A measure preventing people from purchasing sugar-sweetened beverages through the Supplemental Nutrition Assistance Program, or food stamps, would significantly reduce obesity and Type 2 diabetes in adults under 65, and adding a subsidy for fruits and vegetables would more than double the number of SNAP participants who meet federal vegetable and fruit consumption guidelines, says a new study published in Health Affairs.
Research has shown that people on food stamps suffer diabetes, heart disease and obesity at higher rates than people who are in the same tax bracket but not on food stamps, Diane Jeanty reports for PBS Newshour. In 2013, these findings prompted 18 mayors from major U.S. cities to write to Congress with a push to ban the use of food stamps to purchase sugar sweetened beverages.
The American Beverage Association pushed back, saying “sugared beverages were being targeted and were not the only causes for obesity,” Jeanty writes.
A research team led by Dr. Sanjay Basu, an assistant professor of medicine at the Stanford University School of Medicine, conducted the study to determine how banning sugared beverages could affect the SNAP population’s level of risk for these diseases, Jeanty reports. They used a survey by the federal Centers for Disease Control, which assesses the nutritional status of adults and children, and combined it with current information on SNAP.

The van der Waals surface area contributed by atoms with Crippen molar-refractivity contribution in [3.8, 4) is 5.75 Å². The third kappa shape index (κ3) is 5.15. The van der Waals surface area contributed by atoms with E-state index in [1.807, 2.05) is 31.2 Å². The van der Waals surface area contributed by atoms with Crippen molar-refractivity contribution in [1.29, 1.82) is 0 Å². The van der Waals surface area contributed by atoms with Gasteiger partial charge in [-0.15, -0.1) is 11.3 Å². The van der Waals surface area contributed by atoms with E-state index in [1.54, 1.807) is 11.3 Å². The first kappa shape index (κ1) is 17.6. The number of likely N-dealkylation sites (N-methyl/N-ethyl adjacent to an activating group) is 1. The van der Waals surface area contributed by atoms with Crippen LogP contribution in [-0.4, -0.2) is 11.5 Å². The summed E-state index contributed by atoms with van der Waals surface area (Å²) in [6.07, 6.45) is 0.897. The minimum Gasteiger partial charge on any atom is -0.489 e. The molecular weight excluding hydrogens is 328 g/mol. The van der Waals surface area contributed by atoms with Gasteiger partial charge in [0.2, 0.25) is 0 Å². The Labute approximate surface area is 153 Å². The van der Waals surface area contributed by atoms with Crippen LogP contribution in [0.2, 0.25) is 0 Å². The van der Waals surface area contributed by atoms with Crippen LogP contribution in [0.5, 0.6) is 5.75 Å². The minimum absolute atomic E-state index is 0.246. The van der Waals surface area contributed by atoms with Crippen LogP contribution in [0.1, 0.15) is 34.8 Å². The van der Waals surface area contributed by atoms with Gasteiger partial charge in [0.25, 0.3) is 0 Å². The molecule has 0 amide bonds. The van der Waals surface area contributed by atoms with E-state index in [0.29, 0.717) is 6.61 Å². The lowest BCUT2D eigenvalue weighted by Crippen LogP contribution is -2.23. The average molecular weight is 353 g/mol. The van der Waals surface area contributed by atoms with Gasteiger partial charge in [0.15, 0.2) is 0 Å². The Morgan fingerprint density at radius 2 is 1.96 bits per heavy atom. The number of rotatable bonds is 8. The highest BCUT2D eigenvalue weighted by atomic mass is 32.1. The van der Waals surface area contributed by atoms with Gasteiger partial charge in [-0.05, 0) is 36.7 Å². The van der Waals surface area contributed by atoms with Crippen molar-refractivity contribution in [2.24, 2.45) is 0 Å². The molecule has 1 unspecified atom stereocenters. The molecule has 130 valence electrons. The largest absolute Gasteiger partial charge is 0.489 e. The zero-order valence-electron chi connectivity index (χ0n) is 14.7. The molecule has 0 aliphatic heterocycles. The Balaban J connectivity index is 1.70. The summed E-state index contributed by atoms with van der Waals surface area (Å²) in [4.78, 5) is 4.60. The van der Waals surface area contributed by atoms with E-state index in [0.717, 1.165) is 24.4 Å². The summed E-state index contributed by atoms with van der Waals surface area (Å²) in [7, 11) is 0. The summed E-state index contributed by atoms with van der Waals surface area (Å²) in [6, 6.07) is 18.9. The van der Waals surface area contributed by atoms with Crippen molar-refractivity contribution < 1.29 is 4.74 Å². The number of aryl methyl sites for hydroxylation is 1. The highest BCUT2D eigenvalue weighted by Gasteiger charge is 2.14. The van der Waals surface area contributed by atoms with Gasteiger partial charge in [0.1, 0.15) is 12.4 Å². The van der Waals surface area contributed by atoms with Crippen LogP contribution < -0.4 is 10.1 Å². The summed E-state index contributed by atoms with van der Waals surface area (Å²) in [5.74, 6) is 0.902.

The study had two models, one that banned sugary beverages—excluding 100 percent fruit juice—and another that offered an incentive for SNAP participants to receive a 30 cent credit for each dollar spent on fruit and vegetable purchases. The study factored in metabolism rates and demographics such as race, age, gender and income to test the effects of the proposed measures, Jeanty reports.
They found that with a simulated ban, a person would reduce his or her calorie intake by 24 per day. They also found that obesity rates decreased 2.4 percent and type 2 Diabetes rates dropped 1.7 percent—or 240,000 people—Jeanty reports. The simulated subsidy, did not, however, have a significant impact on overall diabetes and obesity.
The study also found that by adding a simulated subsidy on fruits and vegetables, SNAP participants increased their consumption from 1/4 cup to 3 cups per day. However, increasing the amount of fruits and vegetables consumed is not enough to influence the reduction of diabetes and obesity on a national scale, according to Basu. “There would also have to be further reforms to also reduce the consumption of sugary beverages,” Basu told Jeanty.
The Illinois Public Health Institute, addressing a proposed ban in Illinois, found that SNAP participants would still purchase sugared beverages with their own money, even if they were banned, Jeanty reports. But Basu says that his study accounted for this consideration. Basu said it is time to perform a controlled study instead of a simulation model, Jeanty writes.